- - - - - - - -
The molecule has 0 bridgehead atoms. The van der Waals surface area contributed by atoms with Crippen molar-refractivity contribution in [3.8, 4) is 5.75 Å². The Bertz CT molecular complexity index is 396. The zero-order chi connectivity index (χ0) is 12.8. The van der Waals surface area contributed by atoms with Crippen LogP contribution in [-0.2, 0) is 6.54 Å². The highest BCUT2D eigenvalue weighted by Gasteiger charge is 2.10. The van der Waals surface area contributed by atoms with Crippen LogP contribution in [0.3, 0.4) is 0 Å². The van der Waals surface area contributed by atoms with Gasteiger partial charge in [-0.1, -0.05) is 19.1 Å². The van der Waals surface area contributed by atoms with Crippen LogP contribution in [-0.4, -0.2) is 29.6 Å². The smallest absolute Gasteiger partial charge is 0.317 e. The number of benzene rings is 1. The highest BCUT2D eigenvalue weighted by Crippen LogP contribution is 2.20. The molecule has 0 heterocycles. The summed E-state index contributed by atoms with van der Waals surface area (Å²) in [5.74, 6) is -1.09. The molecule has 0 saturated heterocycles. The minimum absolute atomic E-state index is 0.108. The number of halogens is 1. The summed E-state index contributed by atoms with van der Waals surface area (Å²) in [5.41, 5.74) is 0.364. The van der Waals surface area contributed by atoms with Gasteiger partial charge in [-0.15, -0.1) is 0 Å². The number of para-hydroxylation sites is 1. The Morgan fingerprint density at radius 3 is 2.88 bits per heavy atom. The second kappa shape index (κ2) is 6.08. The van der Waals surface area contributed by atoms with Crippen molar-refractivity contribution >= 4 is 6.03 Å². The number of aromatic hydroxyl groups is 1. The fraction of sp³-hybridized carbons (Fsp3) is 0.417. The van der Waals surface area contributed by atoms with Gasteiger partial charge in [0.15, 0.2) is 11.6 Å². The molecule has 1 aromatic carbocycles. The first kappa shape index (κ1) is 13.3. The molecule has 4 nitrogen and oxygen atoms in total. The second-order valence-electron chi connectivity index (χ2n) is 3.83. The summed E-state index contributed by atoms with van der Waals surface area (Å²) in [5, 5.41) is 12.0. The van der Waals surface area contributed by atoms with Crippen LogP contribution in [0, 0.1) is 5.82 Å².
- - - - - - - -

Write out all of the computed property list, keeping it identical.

The molecule has 0 bridgehead atoms. The van der Waals surface area contributed by atoms with Crippen molar-refractivity contribution in [3.8, 4) is 5.75 Å². The Bertz CT molecular complexity index is 396. The zero-order chi connectivity index (χ0) is 12.8. The van der Waals surface area contributed by atoms with Crippen LogP contribution in [-0.2, 0) is 6.54 Å². The highest BCUT2D eigenvalue weighted by Gasteiger charge is 2.10. The van der Waals surface area contributed by atoms with Crippen LogP contribution in [0.3, 0.4) is 0 Å². The van der Waals surface area contributed by atoms with Gasteiger partial charge in [-0.1, -0.05) is 19.1 Å². The van der Waals surface area contributed by atoms with Crippen LogP contribution in [-0.4, -0.2) is 29.6 Å². The smallest absolute Gasteiger partial charge is 0.317 e. The number of benzene rings is 1. The highest BCUT2D eigenvalue weighted by Crippen LogP contribution is 2.20. The molecule has 0 heterocycles. The summed E-state index contributed by atoms with van der Waals surface area (Å²) in [5.74, 6) is -1.09. The molecule has 0 saturated heterocycles. The minimum absolute atomic E-state index is 0.108. The number of halogens is 1. The summed E-state index contributed by atoms with van der Waals surface area (Å²) in [5.41, 5.74) is 0.364. The van der Waals surface area contributed by atoms with Gasteiger partial charge in [-0.15, -0.1) is 0 Å². The number of para-hydroxylation sites is 1. The Morgan fingerprint density at radius 3 is 2.88 bits per heavy atom. The second kappa shape index (κ2) is 6.08. The van der Waals surface area contributed by atoms with Crippen molar-refractivity contribution >= 4 is 6.03 Å². The number of aromatic hydroxyl groups is 1. The fraction of sp³-hybridized carbons (Fsp3) is 0.417. The van der Waals surface area contributed by atoms with Gasteiger partial charge in [0.15, 0.2) is 11.6 Å². The molecule has 1 aromatic carbocycles. The first kappa shape index (κ1) is 13.3. The molecule has 4 nitrogen and oxygen atoms in total. The second-order valence-electron chi connectivity index (χ2n) is 3.83. The summed E-state index contributed by atoms with van der Waals surface area (Å²) in [5, 5.41) is 12.0. The van der Waals surface area contributed by atoms with Crippen LogP contribution in [0, 0.1) is 5.82 Å².